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Welcome to Writing Commons, the open-education home for writers. Writing Commons helps students improve their writing, critical thinking, and information literacy. Founded in 2008 by Joseph M. Moxley, Writing Commons is a viable alternative to expensive writing textbooks. Faculty may assign Writing Commons for their compositionbusiness, STEM/Technical Writing, and creative writing courses. 

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Formatting the Works Cited Page (MLA)

Whenever you incorporate outside sources into your own writing, you must provide both in-text citations (within the body of the paper) and full citations (in the works cited page). The in-text citations point your reader toward the full citations in the works cited page.

That's why the first bit of information in your in-text citation (generally, the author's name; if no name is provided, the title of the article/book/webpage) should directly match up with the beginning of your works cited entry for that source. For further information about in-text citations, please read "Formatting In-Text Citations."

For example, let's say I have a quote from Benedict Anderson's Imagined Communities in my research paper. Within the body of the paper, following the quote, I include the following in-text citation: (Anderson 56). This information points to the book's entry in my works cited page:

Anderson, Benedict. Imagined Communities: Reflections on the Origin and Spread of Nationalism. London: Verso, 2006. Print.


When your reader sees the in-text citation in your essay, she may decide that the source might be valuable for her own research. When she looks at the works cited page, she can easily locate the source (because the works cited page is alphabetized and because she has the in-text citation as her referent) and then can use the full citation to retrieve a copy of the source for her own research. But aside from providing the reader with resources for her own research, the works cited page serves another function: it establishes the writer's credibility. If a writer fails to include in-text citations and/or a works cited page, that writer has plagiarized because he or she has neglected to provide the publication information of the source. In addition, when a reader locates undocumented information in an essay, she will likely think that the information was made up by the writer or that the information was stolen from a source, or plagiarized. And when a reader peruses a writer's works cited page, she can see the types of sources used by the writer, assessing those sources in terms of their credibility. For instance, if a reader reads my works cited page and sees I cite sources from university presses such as Oxford UP and Cambridge UP, she will know that I've incorporated credible sources into my research paper. Thus, including both in-text citations and a works cited page in a research paper provides the writer with ethos, or credibility.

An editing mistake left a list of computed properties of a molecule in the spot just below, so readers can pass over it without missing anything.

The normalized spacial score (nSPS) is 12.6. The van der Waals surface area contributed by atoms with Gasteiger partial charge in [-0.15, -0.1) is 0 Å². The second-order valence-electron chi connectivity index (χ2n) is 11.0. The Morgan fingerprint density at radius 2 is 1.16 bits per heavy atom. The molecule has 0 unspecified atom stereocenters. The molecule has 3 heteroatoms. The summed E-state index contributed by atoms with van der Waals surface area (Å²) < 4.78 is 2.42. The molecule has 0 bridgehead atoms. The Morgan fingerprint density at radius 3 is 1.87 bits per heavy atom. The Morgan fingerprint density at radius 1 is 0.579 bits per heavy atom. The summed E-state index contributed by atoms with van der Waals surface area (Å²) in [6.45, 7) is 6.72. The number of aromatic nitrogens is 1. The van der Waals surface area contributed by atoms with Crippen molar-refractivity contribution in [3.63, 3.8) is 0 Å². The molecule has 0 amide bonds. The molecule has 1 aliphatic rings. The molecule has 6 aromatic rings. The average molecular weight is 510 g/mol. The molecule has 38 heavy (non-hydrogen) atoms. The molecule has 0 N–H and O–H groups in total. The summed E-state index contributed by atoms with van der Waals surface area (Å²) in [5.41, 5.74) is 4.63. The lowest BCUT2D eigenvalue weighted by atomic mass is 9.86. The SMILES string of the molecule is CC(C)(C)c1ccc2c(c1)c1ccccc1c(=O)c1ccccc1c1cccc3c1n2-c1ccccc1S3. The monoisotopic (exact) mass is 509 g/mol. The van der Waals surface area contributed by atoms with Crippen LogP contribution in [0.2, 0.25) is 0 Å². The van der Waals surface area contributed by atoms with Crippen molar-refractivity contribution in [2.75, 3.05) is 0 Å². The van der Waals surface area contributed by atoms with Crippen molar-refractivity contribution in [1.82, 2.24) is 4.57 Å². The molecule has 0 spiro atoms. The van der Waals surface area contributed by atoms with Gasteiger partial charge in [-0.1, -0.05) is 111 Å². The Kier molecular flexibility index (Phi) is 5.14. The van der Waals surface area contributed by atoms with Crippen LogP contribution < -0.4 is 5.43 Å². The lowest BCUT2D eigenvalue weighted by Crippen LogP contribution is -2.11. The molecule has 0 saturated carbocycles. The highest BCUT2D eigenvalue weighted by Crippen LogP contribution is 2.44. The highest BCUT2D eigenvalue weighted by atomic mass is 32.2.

Now let's take a look at how to properly format a works cited page according to MLA guidelines:

Screen Shot 2012-04-18 at 4.16.12 PM


According to MLA style guidelines, the works cited page should appear after the body of your paper and any accompanying endnotes. It should begin on a new page, and the pagination should continue from the body of the paper. In the above example, the works cited page begins on page 38, which means that the essay concluded on page 37.

General format

The works cited page should be double-spaced throughout. The first line of each entry should be flush with the left margin; if the entry extends more than one line, ensuing lines should be indented 1/2 inch from the left margin. The first page of the works cited list should have the title "Works Cited," not "Bibliography." The works cited title should appear in the same manner as the paper's title: capitalized and centered—not bolded, within quotation marks, italicized, underlined, or in a larger font.


The entries should be alphabetized based on the author's last name. According to MLA guidelines, author names come first in an entry, then titles, then the publication information (city of publication, publisher, and date of publication), and then the type of media—the details for different types of sources vary, but this is the general structure followed. Note that if the city is not "well-known" and there is more than one city with that name, unlike New York and London, then the state or territory should be included after the city, e.g., "Roswell, GA: 2006." If no name is provided for a given source, the title of the work/webpage will take the place of the author's last name and should still be placed in its proper alphabetical location. Also note that "university" and "press" are always abbreviated "U" and "P" in works cited entries.